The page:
8 Famous Color Field Paintings that Define the Genre

Frank Stella - Point of Pines enamel on canvas. Frank Stella - Point of Pines enamel on canvas. Sold for $28,082,500 via Christie’s (May 2019).

As the 1940s came to a close, a number of artists were looking for something new. Among them, Mark RothkoBarnett Newman, and Clyfford Still were on the search for a new style of abstraction, one that would set them apart from their predecessors and rejected any emphasis on gesture or action. Instead, color was their emotive driver, which spawned a whole new and revolutionary abstraction that would come be known as Color Field painting.

“We are creating images whose reality is self-evident, and which are devoid of the props and crutches that evoke associations with outmoded images, both sublime and beautiful,”

Barnett Newman

Barnett Newman - Black Fire I

Barnett Newman – Black Fire I. Sold for $84,165,000 via Christie’s (May 2014).

Color Field painters are the quiet residents in the Abstract Expressionist neighbourhood, especially when compared to the loud Action Painters of the age like Jackson Pollock. And while they both shared an abstract approach, Color Field art in the post-war years was characterized by large expanses of solid color, spread across the canvas to create areas of unbroken color and a flat picture plane.

Termed as Post-Painterly Abstraction by the art critic and color field painting champion, Clement Greenberg, this new art movement placed less emphasis on gesture or action in a piece, in favor of consistency of form and process, with the aim of the viewer being enveloped in color, invoking a feeling of emotion. Any concept of figurative art was abandoned, as was anything tangible from everyday life; instead, the power of color in large fields was unleashed.

And while the early trio of Color Field pioneers focused on providing a modern, mythic art through immersion in color as part of a search for transcendence and the infinite, this fabled approach was short lived. Following in their pioneer’s footsteps, the likes of Morris LouisKenneth Noland, and Jules Olitski harnessed the spirit of non-figurative painting, but in their work, the idea of form proved more important than any mythical content. 

What did unite them was the basic tenet of the rebellious form of non-conformist art; they rejected ideas of traditional painting. Central to any Color Field painting was the idea that the canvas didn’t have a field of vision, or a central focus. Typically, they would also emphasize the flatness of the surface, reject objects in the natural world, and reveal the artist’s emotional state of mind through the expression of color.

Barnett Newman - White Fire I.

Barnett Newman – White Fire I. Sold for $3,859,500 via Christie’s (November 2002).

This approach was revolutionary, but as the 1960s progressed, the highly formalist trend of Colour Field painting would begin to eat itself. The group of artists fragmented into smaller abstract groups whose members pursued a reductionist agenda to purge art of superfluous rhetoric and allusion. Washington Color SchoolHard Edge PaintingLyrical Abstraction, and Minimalism all emerged for short-lived periods, and even those who didn’t follow the minimalist path were marginalized by new Postmodernism, like video and installation art.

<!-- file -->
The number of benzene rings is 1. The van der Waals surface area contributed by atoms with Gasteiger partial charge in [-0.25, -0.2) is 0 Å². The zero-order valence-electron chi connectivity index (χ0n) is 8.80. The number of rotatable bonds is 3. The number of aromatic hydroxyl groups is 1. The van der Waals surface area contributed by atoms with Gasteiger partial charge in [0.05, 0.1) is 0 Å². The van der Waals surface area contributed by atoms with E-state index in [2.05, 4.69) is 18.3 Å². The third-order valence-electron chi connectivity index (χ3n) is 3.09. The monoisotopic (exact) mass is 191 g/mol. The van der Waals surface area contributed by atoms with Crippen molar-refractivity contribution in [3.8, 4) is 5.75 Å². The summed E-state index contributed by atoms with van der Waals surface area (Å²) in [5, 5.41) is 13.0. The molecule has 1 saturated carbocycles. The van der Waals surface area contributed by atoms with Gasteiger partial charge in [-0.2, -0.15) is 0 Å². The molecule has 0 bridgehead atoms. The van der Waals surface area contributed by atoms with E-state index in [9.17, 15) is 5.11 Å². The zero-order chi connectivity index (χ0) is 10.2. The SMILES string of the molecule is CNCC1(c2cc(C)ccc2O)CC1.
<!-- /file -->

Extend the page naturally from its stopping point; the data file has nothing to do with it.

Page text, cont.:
As the century advanced, though, this formerly marginalized art form was embraced by critics and enthusiasts, with Mark Rothko’s Orange, Red, Yellow even setting an auction record in the Post-War category when it sold for close to $87 million in 2012. Under appreciated in their time, today, the Color Field paintings that define the genre are as clear and crisp as the paint used to create them. And eight genre-defining paintings can be found, in chronological order, below.

Barnett Newman – Vir heroicus sublimis (Man Heroic & Sublime), 1950-51

“Old standards of beauty were irrelevant: the sublime was all that was appropriate – an experience of enormity which might lift modern humanity out of its torpor”

Barnett Newman

Not only a pioneer of the genre, Barnett Newman’s creation of a band of vertical color, which he called the ‘zip’, changed how his 95 by 213 inch Vir heroicus sublimis was viewed. It proved to be a catalyst for Abstract Expressionists and Color Field painters, as it avoided conventional images of figure and ground. His large masterpiece was also intended to be viewed from a close vantage point, allowing the colors and zips to envelop viewers.

Vir Heroicus Sublimis (Man Heroic and Sublime).

Vir Heroicus Sublimis (Man Heroic and Sublime). Image courtesy of John Wisniewski via Flickr.

Newman arrived at his speciality after working as a teacher, writer, and critic, who during the 1930s, destroyed his early expressionist paintings. He died in 1970, but his work lives on, particularly at auction where Black Fire 1 sold for $84.2 million in 2014.

Helen Frankenthaler – Mountains and Sea, 1952

Helen Frankenthaler rarely gets the plaudits she deserves as one of the creators of Color Field paintings; the accolade is often attributed to Clyfford Still et al, but Frankenthaler played a crucial role in the genre’s evolution. The influence of Jackson Pollock and Robert Motherwell (whom she later married), was evident in her work Mountains and Sea, which pioneered the stain painting technique and led art critic Clement Greenberg to label her as the “next big thing” in American art.